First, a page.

Did Sequoia Capital and Temasek know of loans used by employees and advisors of FTX to buy homes in the Bahamas and did Temasek learn that FTX was controlled by “inexperienced and unsophisticated individuals”? Did the venture capital firm and sovereign wealth fund discover Ellison’s proclivity for men bent on “controlling governments” and Bankman-Frieda’s practice of running FTX as his personal kingdom?
In a complaint filed on August 11, 2019 at the US District Court for Northern California in Oakland, a Puerto Rican company, Bitcoin Manipulation Abatement LLC, sued several defendants including Alameda Research, Bankman-Fried and Ellison, alleging that from November 20, 2017 until August 2019, the defendants violated US law by operating an unlicensed money transmitting business, laundering money, wire fraud and manipulating the prices of certain cryptocurrency derivatives, alleged the complaint.
These allegations have not been proven conclusively as true, as the defendants have not been convicted of such offenses. Nonetheless, the complaint was filed on August 11, 2019, before Temasek started its due diligence in February 2021. Was Temasek aware of this complaint? If it was, Temasek’s due diligence team should have looked into the serious allegations of this complaint, even if they turn out to be false, if they didn’t do so.
Others smelt trouble at FTX
There is no reason to doubt Temasek’s statement that it conducted extensive due diligence on FTX, but the fact remains that the sovereign wealth fund missed some enormous risks in FTX. Other potential investors smelt trouble at FTX and shied away from the company.
In a forum on Twitter on November 12, Elon Musk said of Bankman-Fried, “But then I got a ton of people telling me [that] he’s got, you know, huge amounts of money that he wants to invest in the Twitter deal. And I talked to him for about half an hour. And I know my bulls**t meter was redlining. It was like, this dude is bulls**t – that was my impression.”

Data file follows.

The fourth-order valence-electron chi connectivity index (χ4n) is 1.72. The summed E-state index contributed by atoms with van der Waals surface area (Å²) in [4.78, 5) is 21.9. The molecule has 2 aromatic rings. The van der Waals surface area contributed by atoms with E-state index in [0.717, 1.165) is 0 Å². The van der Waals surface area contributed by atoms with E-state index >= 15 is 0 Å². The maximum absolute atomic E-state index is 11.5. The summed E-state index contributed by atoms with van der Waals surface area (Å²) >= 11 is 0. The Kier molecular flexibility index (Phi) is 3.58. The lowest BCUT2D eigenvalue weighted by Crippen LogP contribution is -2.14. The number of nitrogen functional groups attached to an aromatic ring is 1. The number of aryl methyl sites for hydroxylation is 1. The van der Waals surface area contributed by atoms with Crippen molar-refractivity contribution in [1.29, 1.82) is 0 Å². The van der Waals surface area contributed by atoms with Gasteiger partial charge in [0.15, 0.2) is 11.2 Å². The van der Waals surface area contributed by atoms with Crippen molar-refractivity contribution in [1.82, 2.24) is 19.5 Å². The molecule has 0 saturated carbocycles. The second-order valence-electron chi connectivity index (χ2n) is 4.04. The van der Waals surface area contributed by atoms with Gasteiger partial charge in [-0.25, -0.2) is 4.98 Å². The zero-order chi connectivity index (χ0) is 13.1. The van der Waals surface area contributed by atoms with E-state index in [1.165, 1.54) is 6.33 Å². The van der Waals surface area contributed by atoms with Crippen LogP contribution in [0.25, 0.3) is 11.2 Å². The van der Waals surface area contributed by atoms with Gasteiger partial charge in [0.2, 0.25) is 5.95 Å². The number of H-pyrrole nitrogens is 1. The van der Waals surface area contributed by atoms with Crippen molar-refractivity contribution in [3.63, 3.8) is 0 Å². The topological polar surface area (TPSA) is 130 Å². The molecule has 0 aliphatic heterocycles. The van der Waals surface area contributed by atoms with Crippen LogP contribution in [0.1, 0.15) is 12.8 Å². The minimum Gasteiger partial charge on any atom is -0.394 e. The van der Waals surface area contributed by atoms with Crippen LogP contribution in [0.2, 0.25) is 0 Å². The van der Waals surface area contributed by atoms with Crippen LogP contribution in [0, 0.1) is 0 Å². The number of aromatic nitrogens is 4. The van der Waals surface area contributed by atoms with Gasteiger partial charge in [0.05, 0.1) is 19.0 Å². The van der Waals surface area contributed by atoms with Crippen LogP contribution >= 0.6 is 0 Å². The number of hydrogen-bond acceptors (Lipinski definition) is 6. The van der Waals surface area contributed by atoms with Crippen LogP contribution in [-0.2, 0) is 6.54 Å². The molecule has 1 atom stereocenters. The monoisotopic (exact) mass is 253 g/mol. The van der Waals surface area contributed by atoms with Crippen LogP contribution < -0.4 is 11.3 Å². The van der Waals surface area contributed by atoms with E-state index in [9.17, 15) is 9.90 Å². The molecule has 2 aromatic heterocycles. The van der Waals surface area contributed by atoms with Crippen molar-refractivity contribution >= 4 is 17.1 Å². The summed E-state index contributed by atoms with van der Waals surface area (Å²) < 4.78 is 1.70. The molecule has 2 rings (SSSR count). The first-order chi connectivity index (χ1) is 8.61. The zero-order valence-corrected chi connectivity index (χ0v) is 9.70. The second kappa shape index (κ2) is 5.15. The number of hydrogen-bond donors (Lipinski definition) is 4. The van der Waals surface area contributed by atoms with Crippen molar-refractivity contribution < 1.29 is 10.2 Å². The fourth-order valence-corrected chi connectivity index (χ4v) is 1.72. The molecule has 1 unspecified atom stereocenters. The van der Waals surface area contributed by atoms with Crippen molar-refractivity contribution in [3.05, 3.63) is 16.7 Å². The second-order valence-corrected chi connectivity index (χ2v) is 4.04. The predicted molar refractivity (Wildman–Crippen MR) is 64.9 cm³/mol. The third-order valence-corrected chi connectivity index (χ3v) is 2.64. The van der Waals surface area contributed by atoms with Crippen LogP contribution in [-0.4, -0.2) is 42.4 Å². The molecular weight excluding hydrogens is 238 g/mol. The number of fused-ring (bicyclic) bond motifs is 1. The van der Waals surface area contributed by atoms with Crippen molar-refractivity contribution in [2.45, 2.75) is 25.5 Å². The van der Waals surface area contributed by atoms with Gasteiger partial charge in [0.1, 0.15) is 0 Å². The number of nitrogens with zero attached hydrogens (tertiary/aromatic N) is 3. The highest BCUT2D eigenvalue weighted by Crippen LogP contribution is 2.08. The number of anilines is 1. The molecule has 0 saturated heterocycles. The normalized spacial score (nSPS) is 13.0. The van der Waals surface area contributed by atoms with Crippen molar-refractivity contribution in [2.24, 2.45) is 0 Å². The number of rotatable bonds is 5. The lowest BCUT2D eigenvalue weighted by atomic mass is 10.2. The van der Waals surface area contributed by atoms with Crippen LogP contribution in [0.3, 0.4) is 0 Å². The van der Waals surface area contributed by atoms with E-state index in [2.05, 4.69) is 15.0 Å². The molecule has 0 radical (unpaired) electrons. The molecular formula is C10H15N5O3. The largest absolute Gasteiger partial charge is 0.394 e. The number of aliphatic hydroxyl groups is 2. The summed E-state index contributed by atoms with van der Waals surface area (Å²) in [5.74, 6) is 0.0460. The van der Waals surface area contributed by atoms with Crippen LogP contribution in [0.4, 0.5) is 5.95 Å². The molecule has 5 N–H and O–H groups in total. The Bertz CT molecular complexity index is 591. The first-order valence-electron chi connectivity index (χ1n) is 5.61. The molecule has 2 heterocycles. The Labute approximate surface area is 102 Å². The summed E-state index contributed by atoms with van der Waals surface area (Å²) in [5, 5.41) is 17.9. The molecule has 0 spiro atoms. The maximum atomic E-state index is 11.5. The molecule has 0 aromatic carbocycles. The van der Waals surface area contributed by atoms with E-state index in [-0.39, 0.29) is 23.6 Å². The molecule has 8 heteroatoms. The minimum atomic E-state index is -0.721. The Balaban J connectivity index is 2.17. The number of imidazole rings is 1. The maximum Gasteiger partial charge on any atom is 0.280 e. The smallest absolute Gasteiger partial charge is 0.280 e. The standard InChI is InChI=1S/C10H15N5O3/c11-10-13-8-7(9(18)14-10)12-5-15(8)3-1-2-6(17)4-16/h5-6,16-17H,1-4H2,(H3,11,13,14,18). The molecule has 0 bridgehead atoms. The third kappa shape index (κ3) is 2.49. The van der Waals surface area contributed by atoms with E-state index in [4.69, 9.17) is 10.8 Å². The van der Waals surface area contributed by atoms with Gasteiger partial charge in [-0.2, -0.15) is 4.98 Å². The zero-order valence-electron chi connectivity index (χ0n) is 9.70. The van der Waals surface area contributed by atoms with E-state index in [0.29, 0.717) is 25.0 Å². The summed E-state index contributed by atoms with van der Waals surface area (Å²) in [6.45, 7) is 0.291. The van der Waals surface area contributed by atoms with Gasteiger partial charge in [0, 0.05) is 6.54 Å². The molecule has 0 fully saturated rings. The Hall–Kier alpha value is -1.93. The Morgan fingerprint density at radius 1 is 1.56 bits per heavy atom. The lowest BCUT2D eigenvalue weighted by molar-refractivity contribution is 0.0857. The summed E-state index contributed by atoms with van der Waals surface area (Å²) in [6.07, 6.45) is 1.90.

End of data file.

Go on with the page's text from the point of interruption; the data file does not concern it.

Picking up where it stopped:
“Then I was like, man, everyone including major investment banks – everyone was talking about him like he’s walking on water and has a zillion dollars. And that (was) not my impression…that dude is just – there’s something wrong, and he does not have capital, and he will not come through,” said Musk, who bought Twitter for US$44 billion in October.
Another potential investor, Alex Pack, was concerned about the seeming lack of barriers between Alameda and FTX, reported the Wall Street Journal. In December 2018, Pack, then a managing partner of Dragonfly Capital, a crypto-focused venture firm, met Bankman-Fried in the Upper House, a swanky hotel in Hong Kong. The talks fell apart when Bankman-Fried revealed that Alameda was working on the crypto exchange that would become FTX, but only wanted Dragonfly’s money for Alameda, not FTX.
“Alameda and FTX were tied at the hip. Proposing to use our money, if we were to invest, to finance his new business to the detriment of the business we were investing in—that left a pretty sour taste in our mouths,” Pack told the Wall Street Journal.
At the Saudi Future Investment Initiative in October, Bankman-Fried met officials from the Public Investment Fund of Saudi Arabia, one of the world’s largest sovereign wealth funds, and pitched FTX to them, then flew to Abu Dhabi to seek investment from the emirate’s wealth funds, said the Wall Street Journal. He came home empty-handed, the Journal added.
If Musk, Pack, and Middle Eastern sovereign wealth funds decided not to invest in FTX, why did Temasek and Sequoia Capital?
“We recognize that while our due diligence processes may mitigate certain risks, it is not practicable to eliminate all risks,” Temasek said.
In a call, Sequoia Capital apologized to its investors for losing US$150 million on FTX, reported the Wall Street Journal. The US firm’s partners said Sequoia Capital would improve its due diligence process in future investments.
Likewise, Temasek will have to conduct more rigorous due diligence checks in future potential investments in crypto-businesses.
Toh Han Shih is chief analyst of Headland Intelligence, a Hong Kong risk consulting firm.